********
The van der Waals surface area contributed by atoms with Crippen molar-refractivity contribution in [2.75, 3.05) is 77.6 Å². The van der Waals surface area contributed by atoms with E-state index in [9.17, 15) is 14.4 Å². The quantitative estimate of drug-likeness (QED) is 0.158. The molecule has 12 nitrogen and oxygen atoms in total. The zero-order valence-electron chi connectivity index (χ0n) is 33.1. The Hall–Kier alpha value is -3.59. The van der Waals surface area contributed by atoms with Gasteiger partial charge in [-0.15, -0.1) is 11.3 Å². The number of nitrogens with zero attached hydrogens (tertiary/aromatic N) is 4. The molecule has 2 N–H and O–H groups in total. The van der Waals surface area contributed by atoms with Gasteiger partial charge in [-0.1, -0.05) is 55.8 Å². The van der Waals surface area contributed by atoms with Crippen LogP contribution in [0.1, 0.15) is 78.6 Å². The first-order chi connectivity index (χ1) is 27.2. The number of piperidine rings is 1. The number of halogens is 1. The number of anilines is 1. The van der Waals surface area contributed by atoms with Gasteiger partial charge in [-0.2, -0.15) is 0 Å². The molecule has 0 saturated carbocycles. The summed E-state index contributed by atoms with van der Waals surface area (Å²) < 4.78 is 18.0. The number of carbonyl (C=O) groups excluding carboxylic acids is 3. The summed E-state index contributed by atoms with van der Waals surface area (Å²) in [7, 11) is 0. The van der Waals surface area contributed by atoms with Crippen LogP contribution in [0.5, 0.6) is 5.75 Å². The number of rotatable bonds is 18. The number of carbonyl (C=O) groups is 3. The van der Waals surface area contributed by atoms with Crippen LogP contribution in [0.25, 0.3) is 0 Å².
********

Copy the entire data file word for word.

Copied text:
The van der Waals surface area contributed by atoms with Crippen molar-refractivity contribution in [2.75, 3.05) is 77.6 Å². The van der Waals surface area contributed by atoms with E-state index in [9.17, 15) is 14.4 Å². The quantitative estimate of drug-likeness (QED) is 0.158. The molecule has 12 nitrogen and oxygen atoms in total. The zero-order valence-electron chi connectivity index (χ0n) is 33.1. The Hall–Kier alpha value is -3.59. The van der Waals surface area contributed by atoms with Gasteiger partial charge in [-0.15, -0.1) is 11.3 Å². The number of nitrogens with zero attached hydrogens (tertiary/aromatic N) is 4. The molecule has 2 N–H and O–H groups in total. The van der Waals surface area contributed by atoms with Gasteiger partial charge in [-0.1, -0.05) is 55.8 Å². The van der Waals surface area contributed by atoms with Crippen LogP contribution in [0.1, 0.15) is 78.6 Å². The first-order chi connectivity index (χ1) is 27.2. The number of piperidine rings is 1. The number of halogens is 1. The number of anilines is 1. The van der Waals surface area contributed by atoms with Gasteiger partial charge in [-0.2, -0.15) is 0 Å². The molecule has 0 saturated carbocycles. The summed E-state index contributed by atoms with van der Waals surface area (Å²) < 4.78 is 18.0. The number of carbonyl (C=O) groups excluding carboxylic acids is 3. The summed E-state index contributed by atoms with van der Waals surface area (Å²) in [7, 11) is 0. The van der Waals surface area contributed by atoms with Crippen LogP contribution in [0.5, 0.6) is 5.75 Å². The number of rotatable bonds is 18. The number of carbonyl (C=O) groups is 3. The van der Waals surface area contributed by atoms with Crippen LogP contribution in [0.25, 0.3) is 0 Å².